You do a lot of fund manager due diligence on behalf of your investors. How has that work changed during the past couple of years when it has been challenging to say the least to meet fund managers in person and to travel to visit their offices?
It is quite challenging. We appreciate our face-to-face meetings with our managers as we want to have that human touch. You won’t get married to someone you only meet over Zoom, will you? This is not our unique problem and, as a result, large funds get larger and larger. During the period, we were able to build relationships with managers in China and Southeast Asia where our teams are based and had relatively low exposures historically.
Do you think that the number of frauds in the investment management world has increased when people have been forced to make more use of technology to work remotely?
I am not sure if technology changed the global fraud landscape. In my experience, the number of fraudulent investment schemes increases after good market runs. It may not be a broad bull market, though. At the same time, types of fraudulent schemes change. In the 1990s and 2000s, a hedge fund was the perfect scheme to defraud unsophisticated investors. They knew hedge funds were profitable but didn’t know why they were profitable. In the mid-2010s, an ICO (initial coin offering) was a very lucrative way to defraud investors. Today, we see many questionable direct lending / private credit, litigation financing and venture capital schemes. Tools are different, but approaches are very similar. I think fraudulent activities will never disappear from the world with or without the adoption of technology to work remotely.
A few years ago, you co-founded Next Gen Investors Endowment (formerly known as the Generation Z Investment Club), an investment community focused on educating future generations of investors. Tell us about it!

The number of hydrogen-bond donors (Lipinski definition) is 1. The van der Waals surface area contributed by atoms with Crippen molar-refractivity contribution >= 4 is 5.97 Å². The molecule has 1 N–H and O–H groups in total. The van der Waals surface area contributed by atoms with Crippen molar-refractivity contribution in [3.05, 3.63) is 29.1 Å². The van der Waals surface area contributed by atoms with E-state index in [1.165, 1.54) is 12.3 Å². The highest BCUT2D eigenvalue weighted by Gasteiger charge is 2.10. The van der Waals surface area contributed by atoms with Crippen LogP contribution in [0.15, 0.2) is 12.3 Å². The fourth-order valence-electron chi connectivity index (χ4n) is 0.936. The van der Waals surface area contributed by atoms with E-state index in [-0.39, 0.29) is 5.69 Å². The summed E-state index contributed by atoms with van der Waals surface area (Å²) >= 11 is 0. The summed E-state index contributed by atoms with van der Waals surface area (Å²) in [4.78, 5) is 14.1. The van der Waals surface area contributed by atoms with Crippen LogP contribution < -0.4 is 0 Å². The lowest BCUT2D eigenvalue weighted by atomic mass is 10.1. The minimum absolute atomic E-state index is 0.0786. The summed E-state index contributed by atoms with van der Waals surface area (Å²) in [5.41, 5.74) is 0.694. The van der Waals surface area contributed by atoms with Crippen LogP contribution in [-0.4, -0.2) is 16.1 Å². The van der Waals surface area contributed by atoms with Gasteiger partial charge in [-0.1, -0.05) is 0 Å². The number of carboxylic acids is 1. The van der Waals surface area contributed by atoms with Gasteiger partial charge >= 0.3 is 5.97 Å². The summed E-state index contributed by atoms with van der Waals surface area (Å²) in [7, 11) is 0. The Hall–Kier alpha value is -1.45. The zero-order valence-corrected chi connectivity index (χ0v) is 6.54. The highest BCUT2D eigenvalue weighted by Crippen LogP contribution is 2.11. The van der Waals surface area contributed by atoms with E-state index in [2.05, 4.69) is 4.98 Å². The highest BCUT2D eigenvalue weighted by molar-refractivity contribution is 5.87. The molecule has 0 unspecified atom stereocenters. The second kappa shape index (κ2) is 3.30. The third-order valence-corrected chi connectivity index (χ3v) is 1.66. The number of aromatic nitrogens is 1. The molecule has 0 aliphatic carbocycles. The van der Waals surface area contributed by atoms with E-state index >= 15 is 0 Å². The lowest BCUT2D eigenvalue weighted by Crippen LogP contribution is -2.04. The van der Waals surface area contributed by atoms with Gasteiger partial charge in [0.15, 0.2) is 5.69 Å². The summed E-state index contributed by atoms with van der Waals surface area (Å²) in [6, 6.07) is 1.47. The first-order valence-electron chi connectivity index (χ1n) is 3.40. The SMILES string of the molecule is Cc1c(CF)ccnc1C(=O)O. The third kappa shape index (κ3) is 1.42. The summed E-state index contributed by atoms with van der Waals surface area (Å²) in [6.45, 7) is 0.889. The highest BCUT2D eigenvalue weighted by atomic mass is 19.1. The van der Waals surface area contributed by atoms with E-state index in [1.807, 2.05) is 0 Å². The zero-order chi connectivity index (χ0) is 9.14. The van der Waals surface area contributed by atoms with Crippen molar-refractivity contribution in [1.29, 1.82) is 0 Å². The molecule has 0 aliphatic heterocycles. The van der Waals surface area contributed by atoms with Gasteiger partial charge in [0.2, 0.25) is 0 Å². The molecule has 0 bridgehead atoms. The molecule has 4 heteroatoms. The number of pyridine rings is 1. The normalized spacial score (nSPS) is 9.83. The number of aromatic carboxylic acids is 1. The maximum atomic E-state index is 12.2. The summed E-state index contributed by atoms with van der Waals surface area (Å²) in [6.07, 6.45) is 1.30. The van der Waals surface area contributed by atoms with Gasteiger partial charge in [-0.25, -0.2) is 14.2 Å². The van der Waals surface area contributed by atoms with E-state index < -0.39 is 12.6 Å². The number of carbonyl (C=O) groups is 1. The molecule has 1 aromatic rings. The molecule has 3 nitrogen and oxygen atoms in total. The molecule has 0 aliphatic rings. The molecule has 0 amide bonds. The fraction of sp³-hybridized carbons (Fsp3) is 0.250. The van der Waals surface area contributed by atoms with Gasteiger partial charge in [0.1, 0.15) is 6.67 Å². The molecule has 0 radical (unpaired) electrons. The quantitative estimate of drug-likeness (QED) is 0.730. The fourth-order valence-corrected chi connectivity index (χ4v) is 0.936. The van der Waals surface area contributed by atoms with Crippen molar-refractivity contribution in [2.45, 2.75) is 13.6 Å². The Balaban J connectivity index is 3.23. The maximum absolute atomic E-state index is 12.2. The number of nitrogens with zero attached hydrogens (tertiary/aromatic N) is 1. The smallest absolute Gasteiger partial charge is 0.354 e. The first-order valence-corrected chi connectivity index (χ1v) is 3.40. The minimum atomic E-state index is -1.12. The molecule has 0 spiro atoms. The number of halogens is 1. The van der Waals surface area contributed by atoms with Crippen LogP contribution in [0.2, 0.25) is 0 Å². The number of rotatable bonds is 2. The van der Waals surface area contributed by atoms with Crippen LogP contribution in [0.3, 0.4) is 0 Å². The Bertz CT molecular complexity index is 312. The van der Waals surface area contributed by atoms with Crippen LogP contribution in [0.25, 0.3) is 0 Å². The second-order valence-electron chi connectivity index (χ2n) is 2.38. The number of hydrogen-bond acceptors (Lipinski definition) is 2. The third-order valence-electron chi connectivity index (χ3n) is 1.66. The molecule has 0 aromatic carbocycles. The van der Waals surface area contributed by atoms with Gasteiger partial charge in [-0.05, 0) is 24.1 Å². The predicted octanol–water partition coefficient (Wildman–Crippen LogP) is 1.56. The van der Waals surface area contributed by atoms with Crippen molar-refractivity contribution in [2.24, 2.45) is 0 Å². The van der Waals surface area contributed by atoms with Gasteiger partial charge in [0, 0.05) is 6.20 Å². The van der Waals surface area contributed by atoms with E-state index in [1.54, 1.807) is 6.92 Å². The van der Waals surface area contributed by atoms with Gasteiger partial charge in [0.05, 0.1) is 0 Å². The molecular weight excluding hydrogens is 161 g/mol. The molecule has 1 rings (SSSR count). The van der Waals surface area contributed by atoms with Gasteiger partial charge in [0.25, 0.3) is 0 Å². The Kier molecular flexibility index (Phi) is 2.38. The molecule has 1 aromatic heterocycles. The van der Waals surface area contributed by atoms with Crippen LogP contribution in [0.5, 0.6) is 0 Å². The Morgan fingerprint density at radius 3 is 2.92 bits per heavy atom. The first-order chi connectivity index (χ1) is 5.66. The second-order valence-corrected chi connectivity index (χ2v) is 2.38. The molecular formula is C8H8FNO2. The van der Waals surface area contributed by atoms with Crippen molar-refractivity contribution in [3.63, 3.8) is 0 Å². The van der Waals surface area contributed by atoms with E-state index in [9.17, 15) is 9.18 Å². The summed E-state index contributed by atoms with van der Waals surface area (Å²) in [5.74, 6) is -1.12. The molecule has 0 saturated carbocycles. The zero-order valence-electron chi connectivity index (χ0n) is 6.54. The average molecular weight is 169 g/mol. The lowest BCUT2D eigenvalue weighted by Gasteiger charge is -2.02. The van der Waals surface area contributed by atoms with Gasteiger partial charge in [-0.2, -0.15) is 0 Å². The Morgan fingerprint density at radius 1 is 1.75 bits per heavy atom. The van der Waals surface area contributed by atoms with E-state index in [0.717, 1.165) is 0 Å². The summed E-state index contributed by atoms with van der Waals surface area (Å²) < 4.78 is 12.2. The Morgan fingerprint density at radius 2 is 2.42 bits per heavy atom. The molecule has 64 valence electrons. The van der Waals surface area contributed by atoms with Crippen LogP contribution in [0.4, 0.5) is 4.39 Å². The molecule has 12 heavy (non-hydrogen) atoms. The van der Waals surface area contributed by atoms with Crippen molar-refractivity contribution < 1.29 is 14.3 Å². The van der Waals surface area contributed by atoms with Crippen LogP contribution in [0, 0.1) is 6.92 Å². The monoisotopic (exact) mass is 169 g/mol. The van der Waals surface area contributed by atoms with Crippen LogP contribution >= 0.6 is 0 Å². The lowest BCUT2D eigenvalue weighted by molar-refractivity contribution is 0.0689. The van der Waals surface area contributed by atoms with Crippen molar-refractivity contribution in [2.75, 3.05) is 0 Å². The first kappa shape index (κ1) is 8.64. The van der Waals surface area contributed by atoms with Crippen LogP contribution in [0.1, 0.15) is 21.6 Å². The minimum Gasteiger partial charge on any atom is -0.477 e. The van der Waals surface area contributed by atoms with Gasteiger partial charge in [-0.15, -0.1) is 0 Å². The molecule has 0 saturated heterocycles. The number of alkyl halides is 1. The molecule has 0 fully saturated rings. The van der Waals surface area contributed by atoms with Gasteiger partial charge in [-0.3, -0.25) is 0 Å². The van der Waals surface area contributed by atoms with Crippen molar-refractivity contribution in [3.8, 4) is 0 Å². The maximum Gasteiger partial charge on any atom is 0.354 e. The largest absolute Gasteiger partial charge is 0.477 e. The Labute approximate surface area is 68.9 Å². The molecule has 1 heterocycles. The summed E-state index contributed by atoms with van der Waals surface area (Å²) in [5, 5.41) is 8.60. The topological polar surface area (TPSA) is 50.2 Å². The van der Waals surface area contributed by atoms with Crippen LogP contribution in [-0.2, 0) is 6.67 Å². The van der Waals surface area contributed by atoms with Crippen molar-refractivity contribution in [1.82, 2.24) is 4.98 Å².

We are taking an unconventional approach to attract the attention of young investors. In China, we are publishing the locally-adapted version of Investor Z, a million-seller investment comic book. China’s Gen Z loves reading webtoons and this really helps us to start investment discussions with the young generation. We also sponsor Next Gen Investors Endowment (“Next Gen Investors”), which is a non-profit initiative that aims to educate the next generation of long-term investors. We aim to help the next generation not only become financial literate but more importantly become responsible investors. We believe in the positive impact our members will bring to society when they become future leaders in the investment community and beyond. We recruit members globally each year and they are offered opportunities to meet with professional fund managers, manage their own endowment (my family sponsors $200k for members to manage), interact with like-minded peers, and travel to global financial hubs. We also provide university scholarships and bursaries to underprivileged students funded by the investment return of our members. To learn more about our investment education business, please visit www.genzgroup.org. The reason why my partner, Tiffany Liu, and I co-founded Next Gen Investors is that we know how important the topic of wealth succession is to families. We tell our managers that we have quasi-permanent capital. It’s not permanent capital because we don’t have full control over the next generation of our families. It is our responsibility that our next generation understands and appreciate our long-term approach and continue the way we manage portfolios. That’s why we think investment education is critical for our ecosystem’s sustainability. Lastly, we are managing the operations of Capital Allocators (www.capitalallocators.com) in China. Capital Allocators is an investor community originally started as a series of high-quality podcast interviews with CIOs and senior investment executives. I have been a devoted listener of the interviews led by the host and I am grateful to work on this project with Ted Seides.